3Not all glucocorticoid effects on memory are negative. For example, there is ample evidence that glucocorticoids released during or after emotionally arousing experiences play a critical role in the formation of lasting memo- ries (Roozendaal 2003), and memory for emotional materials is actually facili- tated by cortisol (see Buchanan and Lovallo 2001; J.D. Payne, E.D. Jackson, S. Hoscheidt, W.J. Jacob, and L. Nadel, in prep.). Memory for emotionally neutral experiences, by contrast, is typically negatively affected by acute stressors or administration of cortisol (for a review, see Payne et al. 2004). Along these lines it is interesting to note that many dreams are distinctly emotional, often in- volving intense fear, and that emotional dreams are among the most well- remembered. 4Although Gais and Born (2004) failed to show a corresponding increase in cortisol after administration of a small dose of the acetylcholine agonist phy- sostigmine (0.75 mg), it remains possible that higher levels of acetylcholine may trigger a concomitant rise in cortisol.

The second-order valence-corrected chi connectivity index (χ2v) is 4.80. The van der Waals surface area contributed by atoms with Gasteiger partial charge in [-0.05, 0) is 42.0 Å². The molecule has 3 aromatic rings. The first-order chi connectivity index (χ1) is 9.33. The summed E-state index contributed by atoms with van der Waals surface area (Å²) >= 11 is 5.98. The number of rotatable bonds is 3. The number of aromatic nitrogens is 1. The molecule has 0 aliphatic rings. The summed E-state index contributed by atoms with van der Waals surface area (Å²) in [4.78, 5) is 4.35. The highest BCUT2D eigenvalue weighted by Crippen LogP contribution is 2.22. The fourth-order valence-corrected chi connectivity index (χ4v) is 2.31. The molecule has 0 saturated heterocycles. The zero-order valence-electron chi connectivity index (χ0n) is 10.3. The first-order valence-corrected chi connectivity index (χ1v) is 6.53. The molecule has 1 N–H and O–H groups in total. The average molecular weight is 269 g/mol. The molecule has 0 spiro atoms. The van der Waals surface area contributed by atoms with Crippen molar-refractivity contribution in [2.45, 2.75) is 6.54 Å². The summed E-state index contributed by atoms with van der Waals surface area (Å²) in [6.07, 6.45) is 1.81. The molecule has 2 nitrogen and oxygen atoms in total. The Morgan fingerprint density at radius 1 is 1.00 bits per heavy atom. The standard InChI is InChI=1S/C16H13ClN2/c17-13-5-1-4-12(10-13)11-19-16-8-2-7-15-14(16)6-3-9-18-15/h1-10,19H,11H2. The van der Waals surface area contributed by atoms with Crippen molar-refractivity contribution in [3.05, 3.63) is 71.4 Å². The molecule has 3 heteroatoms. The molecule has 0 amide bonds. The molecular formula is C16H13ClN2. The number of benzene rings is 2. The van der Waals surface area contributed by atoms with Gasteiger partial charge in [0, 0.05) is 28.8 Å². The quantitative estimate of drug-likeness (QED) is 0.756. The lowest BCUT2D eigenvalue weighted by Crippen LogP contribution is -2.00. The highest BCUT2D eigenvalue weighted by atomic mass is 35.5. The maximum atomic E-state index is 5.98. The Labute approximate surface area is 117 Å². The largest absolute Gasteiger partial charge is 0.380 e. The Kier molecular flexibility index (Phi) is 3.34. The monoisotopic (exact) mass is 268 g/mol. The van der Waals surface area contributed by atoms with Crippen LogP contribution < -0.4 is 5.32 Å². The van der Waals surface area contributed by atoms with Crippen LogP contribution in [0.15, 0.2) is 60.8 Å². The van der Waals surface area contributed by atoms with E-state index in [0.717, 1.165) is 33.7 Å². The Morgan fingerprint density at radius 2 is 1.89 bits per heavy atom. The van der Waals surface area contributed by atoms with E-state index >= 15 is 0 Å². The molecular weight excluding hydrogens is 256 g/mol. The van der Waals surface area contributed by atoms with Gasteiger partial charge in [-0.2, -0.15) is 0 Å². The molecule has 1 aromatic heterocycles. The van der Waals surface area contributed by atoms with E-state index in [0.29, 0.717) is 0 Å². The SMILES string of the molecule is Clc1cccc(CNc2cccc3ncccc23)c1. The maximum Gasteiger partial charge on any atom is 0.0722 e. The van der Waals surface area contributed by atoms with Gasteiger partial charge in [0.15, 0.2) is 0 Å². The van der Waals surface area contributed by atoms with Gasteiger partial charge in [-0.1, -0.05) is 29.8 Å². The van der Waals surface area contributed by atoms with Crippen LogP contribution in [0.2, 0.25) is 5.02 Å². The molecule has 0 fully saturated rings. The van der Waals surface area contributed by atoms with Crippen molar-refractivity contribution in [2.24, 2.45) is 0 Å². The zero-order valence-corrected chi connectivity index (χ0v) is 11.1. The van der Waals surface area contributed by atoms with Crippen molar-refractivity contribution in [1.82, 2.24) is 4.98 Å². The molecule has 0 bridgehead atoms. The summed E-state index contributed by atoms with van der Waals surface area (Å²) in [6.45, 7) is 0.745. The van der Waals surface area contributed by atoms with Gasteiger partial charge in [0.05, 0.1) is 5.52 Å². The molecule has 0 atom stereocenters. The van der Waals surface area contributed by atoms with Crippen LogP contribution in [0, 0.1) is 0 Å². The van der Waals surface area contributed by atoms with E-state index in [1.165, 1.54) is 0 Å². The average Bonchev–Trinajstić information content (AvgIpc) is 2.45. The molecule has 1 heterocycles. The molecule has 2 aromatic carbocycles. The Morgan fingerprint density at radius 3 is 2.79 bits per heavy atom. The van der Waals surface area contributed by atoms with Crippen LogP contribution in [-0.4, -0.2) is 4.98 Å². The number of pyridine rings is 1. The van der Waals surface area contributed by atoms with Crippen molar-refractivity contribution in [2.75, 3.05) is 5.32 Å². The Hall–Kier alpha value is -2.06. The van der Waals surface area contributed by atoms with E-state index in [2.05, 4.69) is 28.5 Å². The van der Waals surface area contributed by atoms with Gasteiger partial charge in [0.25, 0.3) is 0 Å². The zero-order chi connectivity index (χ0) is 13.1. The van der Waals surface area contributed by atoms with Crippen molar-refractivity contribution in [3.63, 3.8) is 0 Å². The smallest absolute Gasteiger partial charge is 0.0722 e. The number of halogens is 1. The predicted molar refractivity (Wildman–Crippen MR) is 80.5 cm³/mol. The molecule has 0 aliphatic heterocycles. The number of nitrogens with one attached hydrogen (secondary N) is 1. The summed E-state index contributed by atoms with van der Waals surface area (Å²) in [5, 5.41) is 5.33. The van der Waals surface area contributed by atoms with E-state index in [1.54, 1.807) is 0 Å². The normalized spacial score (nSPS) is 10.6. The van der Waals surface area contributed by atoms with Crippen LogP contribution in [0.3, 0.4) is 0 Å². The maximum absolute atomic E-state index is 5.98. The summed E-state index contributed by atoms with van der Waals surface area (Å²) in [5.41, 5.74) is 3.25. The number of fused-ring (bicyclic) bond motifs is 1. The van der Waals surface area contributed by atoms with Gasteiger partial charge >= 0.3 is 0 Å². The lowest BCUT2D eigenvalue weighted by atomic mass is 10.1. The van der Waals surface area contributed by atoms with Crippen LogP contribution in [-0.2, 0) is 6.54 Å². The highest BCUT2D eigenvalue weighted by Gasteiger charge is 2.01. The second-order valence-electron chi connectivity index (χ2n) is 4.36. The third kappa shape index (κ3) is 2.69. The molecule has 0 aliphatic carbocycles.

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It is worth noting that cortisol in the Plihal and Born (1999b) study was elevated just enough to mimic the late night peak of circadian HPA activity (15.2 + 0.68 mg/dL). This is similar to cortisol levels observed in response to a mild to moderate stressor (∼10 to 30 mg/dL) and, as mentioned, is a sufficient dose to disrupt episodic memory function (see Kirschbaum et al. 1996; de Quervain et al. 2000). Thus, cortisol levels, not sleep stage or time of night per se, could determine both the nature of dreams and episodic memory consolidation effects. To repeat, elevated cortisol leads to binding problems and fragmentation. When the brain is confronted with decontextualized fragments, it imposes a narrative upon them, leading to distorted memories or, in the case of dreams, to bizarre reconstructions.